Autumn and early winter sees an abundance of green waste being generated from tree pruning, fallen leaves and so on. Finding ways to use or dispose of this debris can be a horticultural headache. Home-made garden compost is the answer: a gardener’s secret weapon, this black gold is the key to a thriving garden, increasing biological activity in the soil and improving its structure and texture.

  • How to grow prickly pears at home – the cacti for houseplant lovers

    It is said, supposedly by the great father of taxonomy Carl Linnaeus, that flat-leaf parsley originated in Sardinia, the second-largest island in the Mediterranean after Sicily. There, among the many indigenous umbelliferous herbs sustained by Sardinia’s diverse range of environments – giant fennels, scrubland rues, coastal samphires – the comparatively diminutive yet sumptuous parsley quietly flourished, poised for culinary stardom.

  • How to make the most of your winter greenhouse

    Greenhouses ain’t what they used to be. Nowadays they’re as likely to double up as a home office or yoga studio: and as gardens shrink, the traditional six-by-eight is yielding ground to mini greenhouses small enough to slot onto a balcony. Ikea’s tiny cabinet greenhouse is just 18in wide – small enough to perch on a windowsill.

  • Things to do in your greenhouse this winter

    Greenhouses ain’t what they used to be. Nowadays they’re as likely to double up as a home office or yoga studio: and as gardens shrink, the traditional six-by-eight is yielding ground to mini greenhouses small enough to slot onto a balcony. Ikea’s tiny cabinet greenhouse is just 18in wide – small enough to perch on a windowsill.

  • How to grow squash and pumpkins in small spaces

    ‘Throughout the pandemic the fragility of our global food system became clear, and it is local farms and our own gardens that have often provided security,” writes Anna Greenland in the introduction to her debut book, Grow Easy: Organic Crops for Pots and Small Plots (see below). “Learning the basic skills to feed ourselves feels pertinent. And practicalities aside, growing your own food feels good.”

  • How to grow healthy squash from seed

    Have you been experiencing pumpkin envy? If this year’s crop of squash has inspired you to grow your own delicious, decorative gourds, help is at hand.

  • 12 of the best bird baths to buy now – and how to make your own

    A shallow pool of water in which birds can drink, bathe and cool themselves – functional yet decorative, the bird bath as we know it today doubles up as a garden ornament or outdoor sculpture. Now, the ultimate man-made avian spa is enjoying a renaissance, as the nation seeks to create more wildlife-friendly gardens.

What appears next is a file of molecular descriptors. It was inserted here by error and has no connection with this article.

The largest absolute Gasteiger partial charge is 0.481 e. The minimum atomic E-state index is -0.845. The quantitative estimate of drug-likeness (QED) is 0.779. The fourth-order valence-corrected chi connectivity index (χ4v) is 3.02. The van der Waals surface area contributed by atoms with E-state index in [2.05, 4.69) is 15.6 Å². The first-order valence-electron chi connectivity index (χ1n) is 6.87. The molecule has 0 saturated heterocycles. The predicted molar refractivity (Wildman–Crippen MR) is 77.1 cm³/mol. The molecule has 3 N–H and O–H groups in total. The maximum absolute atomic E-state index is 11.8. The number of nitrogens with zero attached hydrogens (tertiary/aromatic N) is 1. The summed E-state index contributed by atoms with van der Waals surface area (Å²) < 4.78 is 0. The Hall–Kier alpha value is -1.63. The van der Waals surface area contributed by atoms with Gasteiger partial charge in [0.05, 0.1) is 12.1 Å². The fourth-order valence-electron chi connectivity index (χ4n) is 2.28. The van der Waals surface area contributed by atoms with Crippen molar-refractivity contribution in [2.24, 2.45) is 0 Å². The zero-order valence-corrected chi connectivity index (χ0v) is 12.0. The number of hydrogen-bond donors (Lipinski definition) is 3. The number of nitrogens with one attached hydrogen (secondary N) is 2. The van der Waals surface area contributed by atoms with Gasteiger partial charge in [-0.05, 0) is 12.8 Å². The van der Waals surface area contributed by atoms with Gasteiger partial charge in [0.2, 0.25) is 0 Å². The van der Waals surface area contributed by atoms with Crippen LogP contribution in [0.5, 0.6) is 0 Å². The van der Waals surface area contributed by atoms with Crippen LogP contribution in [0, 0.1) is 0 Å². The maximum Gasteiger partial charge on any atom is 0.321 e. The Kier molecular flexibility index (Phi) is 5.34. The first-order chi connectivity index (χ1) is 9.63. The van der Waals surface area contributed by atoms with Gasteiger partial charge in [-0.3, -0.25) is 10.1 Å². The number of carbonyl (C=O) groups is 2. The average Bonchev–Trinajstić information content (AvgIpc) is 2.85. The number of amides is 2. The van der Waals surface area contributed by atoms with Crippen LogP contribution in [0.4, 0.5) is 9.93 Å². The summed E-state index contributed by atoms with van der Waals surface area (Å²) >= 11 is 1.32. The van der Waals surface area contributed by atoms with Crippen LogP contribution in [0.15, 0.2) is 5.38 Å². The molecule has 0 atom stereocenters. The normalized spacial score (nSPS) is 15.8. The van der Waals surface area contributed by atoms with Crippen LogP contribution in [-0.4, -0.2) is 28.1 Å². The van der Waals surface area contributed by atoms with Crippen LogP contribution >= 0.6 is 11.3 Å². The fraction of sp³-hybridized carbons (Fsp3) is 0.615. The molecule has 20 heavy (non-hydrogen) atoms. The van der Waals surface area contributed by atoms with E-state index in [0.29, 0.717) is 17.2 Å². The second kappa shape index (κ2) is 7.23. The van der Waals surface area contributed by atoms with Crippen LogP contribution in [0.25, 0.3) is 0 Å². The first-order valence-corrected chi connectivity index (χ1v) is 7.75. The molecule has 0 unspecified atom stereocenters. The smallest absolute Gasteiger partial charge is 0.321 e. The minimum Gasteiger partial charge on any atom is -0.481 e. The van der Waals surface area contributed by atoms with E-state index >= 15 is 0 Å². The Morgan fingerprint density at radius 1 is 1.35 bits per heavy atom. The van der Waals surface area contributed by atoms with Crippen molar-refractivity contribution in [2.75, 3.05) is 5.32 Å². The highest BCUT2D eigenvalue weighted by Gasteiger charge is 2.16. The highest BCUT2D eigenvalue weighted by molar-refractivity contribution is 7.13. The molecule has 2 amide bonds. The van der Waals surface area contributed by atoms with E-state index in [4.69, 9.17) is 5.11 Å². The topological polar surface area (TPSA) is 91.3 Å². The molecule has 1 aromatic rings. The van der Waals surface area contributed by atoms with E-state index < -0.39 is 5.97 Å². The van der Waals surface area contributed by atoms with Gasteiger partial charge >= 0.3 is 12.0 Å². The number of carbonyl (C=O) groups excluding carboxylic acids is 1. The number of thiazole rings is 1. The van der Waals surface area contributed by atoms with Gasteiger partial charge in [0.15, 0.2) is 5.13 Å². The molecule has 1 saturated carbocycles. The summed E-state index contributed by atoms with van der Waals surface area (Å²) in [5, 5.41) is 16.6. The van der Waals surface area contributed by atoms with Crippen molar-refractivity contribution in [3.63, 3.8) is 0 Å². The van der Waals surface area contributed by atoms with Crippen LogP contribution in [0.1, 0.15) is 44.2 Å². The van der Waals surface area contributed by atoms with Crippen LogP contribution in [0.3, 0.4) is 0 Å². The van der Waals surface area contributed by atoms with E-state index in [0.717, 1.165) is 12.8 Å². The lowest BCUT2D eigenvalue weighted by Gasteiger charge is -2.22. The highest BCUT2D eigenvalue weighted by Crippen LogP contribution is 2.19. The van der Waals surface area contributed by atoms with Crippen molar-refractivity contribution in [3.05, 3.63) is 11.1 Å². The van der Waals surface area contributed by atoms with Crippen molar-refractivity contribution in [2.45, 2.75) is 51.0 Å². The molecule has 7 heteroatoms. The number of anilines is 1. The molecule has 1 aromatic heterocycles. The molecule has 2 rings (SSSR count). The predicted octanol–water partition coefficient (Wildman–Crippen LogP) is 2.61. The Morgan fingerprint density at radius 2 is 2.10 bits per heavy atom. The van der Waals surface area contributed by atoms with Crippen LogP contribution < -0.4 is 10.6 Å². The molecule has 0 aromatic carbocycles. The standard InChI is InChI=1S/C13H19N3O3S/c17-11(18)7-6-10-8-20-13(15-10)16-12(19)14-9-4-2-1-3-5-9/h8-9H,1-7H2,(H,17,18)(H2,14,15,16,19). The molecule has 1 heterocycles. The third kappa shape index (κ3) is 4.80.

• 'Anyone can bring more magic into their lives, and anyone can become a green-fingered witch'

    In the kitchen of her perfectly ordinary modern house in rural Cambridgeshire, practising “green witch” Dr Hannah Sanders is explaining to me how best to ward off evil spirits come October 31.

  • Give your garden an autumn reset – here’s how

    This week, refresh tired-looking herbs, prepare cabbage for harvest, and add a splash of colour to your plot for autumn

  • How to autumn-proof your garden

    When maple-coloured leaves are scattered on the ground, it's a sign that chillier, crisper times are ahead.

  • The ultimate guide to protecting your garden from the cold and best seeds to plant

    As I have just moved from the tropical climes of central London to a windy hilltop farm in West Yorkshire, it will come as no surprise to hear that my mind has turned to hardy plants. And by hardy I mean able to withstand 4in of snow in late April, while simultaneously taking a battering from fierce winds. No more foliage begonias for me.

  • The best hardy plants that will survive in exposed garden plots

    After I moved from the tropical climes of central London to a windy hilltop farm in West Yorkshire, it will come as no surprise to hear that my mind turned to hardy plants. And by hardy I mean able to withstand 4 inches of snow in late April, while simultaneously taking a battering from fierce winds. No more foliage begonias for me.

  • Made for the shade: plants for north-facing walls

    Climbers to cover a north-facing wall are a challenge, but I am wondering if, with warmer summers, we can get away with some plants that are not technically regarded as lovers of full shade. On a visit to Ninfa, the celebrated garden south of Rome, I remember noticing all sorts of plants – ceanothus, irises and several roses – thriving in dark places because of the warmth. Years of received wisdom tell us what we can and can’t do, but occasionally it is worth pushing the boundaries. If you don’t

  • Why you will get garden envy after vising the Japanese gardens at Kew

    Stepping into Kew’s soaring Temperate House, it seems as if a flock of doves has flown in, and is circling the centre aisle of the glasshouse. Closer inspection reveals thousands of sheets of paper, each bearing a haiku in elegant Japanese calligraphy, suspended on a slender red thread.